In January, 2017, many newspapers and articles covered a story where they reported that the Ministry of Consumer Affairs, Food and Public Distribution has declared the service charges tacked onto the bill by restaurants and hotels to be a choice, and not mandatory. Just when every consumer started to breathe a sigh of relief, a large number of restaurants started to exercise their rights of admission, and put up a notice on the entry stating “WE CHARGE SERVICE TAX IN THIS ESTABLISHMENT”, with the insinuation being if the customer did not want to pay service charge, they should go to another establishment. Now it becomes fairly obvious that since a large number of restaurants started to put these notices up, the customers would have no option left, but to pay the arbitrary service charge @5 to10% on their food bills.
However, a fresh wave of relief is about to wash over the customers again. On April 21, 2017, the Ministry of Consumer Affairs, Food and Public Distribution have released the “Guidelines on Fair Trade Practices Related to Charging of Service Charge from Consumers by Hotels/Restaurants” on their website, and the same can be accessed here. The Ministry of Consumer Affairs found that the restaurants and hotels did not disclose to the consumers that the Service Charge being added onto their bill where the taxes are mentioned, is not actually mandatory. Since the consumers were not aware of whether the service charge was mandatory or not, there were instances where the customer would tip in addition to paying the service charge under the impression that service charges are also a statutory charge like the Service Tax or VAT. The tip/consideration given by the consumer cannot be pre-emptively decided by the establishment itself, and the said decision as to how much tip/consideration should be paid is entirely dependent on the consumer. A brief overview of the guidelines is as follows:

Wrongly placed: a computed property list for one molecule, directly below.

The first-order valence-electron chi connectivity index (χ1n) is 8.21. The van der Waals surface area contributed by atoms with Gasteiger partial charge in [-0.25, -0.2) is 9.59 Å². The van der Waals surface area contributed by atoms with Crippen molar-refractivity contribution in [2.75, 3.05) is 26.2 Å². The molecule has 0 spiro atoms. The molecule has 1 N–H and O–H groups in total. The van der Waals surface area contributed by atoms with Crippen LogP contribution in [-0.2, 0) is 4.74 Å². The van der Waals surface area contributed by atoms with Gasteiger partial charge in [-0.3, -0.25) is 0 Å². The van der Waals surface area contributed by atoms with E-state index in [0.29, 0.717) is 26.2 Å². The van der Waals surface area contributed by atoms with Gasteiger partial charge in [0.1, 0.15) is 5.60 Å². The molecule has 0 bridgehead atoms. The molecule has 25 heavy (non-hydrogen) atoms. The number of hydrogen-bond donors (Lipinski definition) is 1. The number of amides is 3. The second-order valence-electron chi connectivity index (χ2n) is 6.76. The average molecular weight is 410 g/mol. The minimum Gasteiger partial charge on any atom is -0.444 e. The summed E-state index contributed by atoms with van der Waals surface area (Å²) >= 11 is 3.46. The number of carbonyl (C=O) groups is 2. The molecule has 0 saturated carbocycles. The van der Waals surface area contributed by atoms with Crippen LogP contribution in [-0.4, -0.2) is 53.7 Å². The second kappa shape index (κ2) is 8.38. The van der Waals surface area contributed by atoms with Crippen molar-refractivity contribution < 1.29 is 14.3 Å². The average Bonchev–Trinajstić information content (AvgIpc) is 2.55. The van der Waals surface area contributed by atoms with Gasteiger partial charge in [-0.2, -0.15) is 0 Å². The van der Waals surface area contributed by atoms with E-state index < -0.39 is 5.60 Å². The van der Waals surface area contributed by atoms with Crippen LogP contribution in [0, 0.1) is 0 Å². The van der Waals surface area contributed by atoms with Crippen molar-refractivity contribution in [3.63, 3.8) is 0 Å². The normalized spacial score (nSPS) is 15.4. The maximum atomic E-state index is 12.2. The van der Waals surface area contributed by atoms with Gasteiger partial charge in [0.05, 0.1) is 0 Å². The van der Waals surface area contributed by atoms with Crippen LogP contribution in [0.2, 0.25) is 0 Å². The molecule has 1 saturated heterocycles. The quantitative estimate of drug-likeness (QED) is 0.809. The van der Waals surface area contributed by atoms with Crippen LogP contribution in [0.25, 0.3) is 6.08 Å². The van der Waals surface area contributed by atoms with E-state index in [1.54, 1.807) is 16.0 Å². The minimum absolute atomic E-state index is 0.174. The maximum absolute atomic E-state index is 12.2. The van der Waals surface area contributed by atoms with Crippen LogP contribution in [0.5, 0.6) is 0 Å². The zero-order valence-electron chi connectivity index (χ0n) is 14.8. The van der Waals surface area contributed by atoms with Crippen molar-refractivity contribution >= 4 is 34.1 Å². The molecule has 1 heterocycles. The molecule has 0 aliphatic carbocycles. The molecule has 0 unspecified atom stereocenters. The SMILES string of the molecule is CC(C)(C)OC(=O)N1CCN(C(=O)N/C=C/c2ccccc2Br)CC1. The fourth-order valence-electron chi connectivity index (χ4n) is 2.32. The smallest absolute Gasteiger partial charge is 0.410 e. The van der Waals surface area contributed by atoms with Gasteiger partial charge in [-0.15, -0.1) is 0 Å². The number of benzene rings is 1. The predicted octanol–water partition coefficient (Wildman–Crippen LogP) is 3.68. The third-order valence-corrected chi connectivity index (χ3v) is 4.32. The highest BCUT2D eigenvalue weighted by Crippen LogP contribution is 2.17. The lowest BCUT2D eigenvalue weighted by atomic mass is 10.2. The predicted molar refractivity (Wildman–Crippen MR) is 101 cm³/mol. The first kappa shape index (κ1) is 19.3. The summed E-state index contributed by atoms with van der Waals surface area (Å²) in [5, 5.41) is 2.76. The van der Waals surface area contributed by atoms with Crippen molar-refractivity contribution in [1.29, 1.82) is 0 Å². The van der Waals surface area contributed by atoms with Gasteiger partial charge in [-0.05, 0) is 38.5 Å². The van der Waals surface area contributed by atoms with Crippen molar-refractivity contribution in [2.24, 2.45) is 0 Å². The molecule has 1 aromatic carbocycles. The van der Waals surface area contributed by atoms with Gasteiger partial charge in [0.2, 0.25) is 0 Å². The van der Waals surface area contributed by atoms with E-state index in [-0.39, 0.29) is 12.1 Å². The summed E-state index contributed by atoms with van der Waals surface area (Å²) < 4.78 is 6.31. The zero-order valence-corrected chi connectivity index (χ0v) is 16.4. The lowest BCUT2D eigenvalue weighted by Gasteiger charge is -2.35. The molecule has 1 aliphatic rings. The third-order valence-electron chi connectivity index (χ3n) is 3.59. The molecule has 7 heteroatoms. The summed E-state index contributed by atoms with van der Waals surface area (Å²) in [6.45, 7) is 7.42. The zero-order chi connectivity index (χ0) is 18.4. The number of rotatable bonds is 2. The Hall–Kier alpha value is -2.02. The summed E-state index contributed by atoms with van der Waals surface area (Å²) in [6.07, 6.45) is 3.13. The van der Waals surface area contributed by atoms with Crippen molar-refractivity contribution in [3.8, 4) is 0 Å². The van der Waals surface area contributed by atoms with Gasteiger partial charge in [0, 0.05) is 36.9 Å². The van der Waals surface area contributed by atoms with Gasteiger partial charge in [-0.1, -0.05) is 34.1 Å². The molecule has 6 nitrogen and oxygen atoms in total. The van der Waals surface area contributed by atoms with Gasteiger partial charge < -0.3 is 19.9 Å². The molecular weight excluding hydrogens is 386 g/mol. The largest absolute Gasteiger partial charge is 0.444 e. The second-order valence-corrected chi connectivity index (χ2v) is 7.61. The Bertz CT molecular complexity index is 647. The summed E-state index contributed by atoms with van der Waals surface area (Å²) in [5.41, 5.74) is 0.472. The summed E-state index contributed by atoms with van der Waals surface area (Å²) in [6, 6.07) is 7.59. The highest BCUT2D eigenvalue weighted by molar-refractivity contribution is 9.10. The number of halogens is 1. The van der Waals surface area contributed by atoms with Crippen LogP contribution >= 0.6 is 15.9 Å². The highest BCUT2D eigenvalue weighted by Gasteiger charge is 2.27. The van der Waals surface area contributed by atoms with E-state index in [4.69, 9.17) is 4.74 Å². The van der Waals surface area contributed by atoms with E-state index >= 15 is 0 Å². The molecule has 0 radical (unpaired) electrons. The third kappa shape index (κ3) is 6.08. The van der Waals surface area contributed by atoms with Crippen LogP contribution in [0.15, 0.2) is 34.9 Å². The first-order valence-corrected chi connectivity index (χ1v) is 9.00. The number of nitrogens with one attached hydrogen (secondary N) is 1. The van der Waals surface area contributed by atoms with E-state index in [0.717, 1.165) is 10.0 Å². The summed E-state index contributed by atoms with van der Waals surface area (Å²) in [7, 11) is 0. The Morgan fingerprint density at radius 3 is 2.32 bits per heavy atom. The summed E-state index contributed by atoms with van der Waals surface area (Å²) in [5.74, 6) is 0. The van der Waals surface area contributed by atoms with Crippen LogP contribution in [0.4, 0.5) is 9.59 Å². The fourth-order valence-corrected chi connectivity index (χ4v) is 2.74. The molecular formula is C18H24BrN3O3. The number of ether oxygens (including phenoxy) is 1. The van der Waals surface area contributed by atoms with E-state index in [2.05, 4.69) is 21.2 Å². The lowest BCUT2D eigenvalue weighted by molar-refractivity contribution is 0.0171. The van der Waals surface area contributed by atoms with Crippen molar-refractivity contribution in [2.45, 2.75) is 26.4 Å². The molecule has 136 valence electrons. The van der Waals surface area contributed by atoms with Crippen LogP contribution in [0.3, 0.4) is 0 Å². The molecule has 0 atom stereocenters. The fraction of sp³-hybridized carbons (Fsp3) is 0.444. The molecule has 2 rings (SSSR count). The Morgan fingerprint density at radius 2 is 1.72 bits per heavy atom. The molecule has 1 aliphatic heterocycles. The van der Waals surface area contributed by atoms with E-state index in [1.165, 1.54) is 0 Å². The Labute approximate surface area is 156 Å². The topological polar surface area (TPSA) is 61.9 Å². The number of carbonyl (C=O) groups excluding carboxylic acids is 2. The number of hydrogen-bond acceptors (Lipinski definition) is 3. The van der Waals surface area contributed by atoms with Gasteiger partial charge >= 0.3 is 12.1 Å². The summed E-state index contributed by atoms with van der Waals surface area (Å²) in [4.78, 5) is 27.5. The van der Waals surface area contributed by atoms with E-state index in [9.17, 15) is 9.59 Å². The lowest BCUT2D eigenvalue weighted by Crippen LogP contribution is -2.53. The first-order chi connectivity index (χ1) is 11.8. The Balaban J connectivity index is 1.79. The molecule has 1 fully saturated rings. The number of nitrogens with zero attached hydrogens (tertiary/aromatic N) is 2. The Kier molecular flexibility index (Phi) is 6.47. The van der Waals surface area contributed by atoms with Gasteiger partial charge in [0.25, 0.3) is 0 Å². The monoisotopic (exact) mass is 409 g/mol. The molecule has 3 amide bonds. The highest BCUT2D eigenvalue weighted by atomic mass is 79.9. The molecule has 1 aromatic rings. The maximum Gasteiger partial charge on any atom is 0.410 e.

- A component of service is inherent in provision of food and beverages as ordered by the customer. Pricing of the product therefore is supposed to cover both the goods and service components.
- Placing of an order by a customer amounts to his/her agreement to pay the prices displayed on the menu card alongwith applicable taxes. Charging for anything but the aforementioned, without express consent of the consumer, would amount to unfair trade practice under the Consumer Protection Act, 1986.
- Tip or Gratuity paid by the customer is towards hospitality received by him/her, beyond the basic minimum service already contracted between him/her and the hotel management. It is a separate transaction between the customer and the staff of the hotel or restaurant, which is entered into, at the customer’s discretion.
- The point at which the customer decides to give a tip/gratuity is not when he/she enters the hotel/restaurant, and also not when he/she places an order. It is only after completing a meal that the customer is in a position to assess the quality of service, and decide whether or not to pay a tip/gratuity, and if so, how much. Therefore, if a hotel/restaurant considers that entry of a customer amounts to his/her implied consent to pay a fixed amount of service charge, it is not correct. Further, any restriction of entry based on this amounts to a trade practice which imposes an unjustified cost on the consumer, forcing him/her to pay service charge as a condition precedent to placing order of food and beverages, and as such it falls under restrictive trade practice as defined under Section 2(1)(nnn) of the Consumer Protection Act, 1986.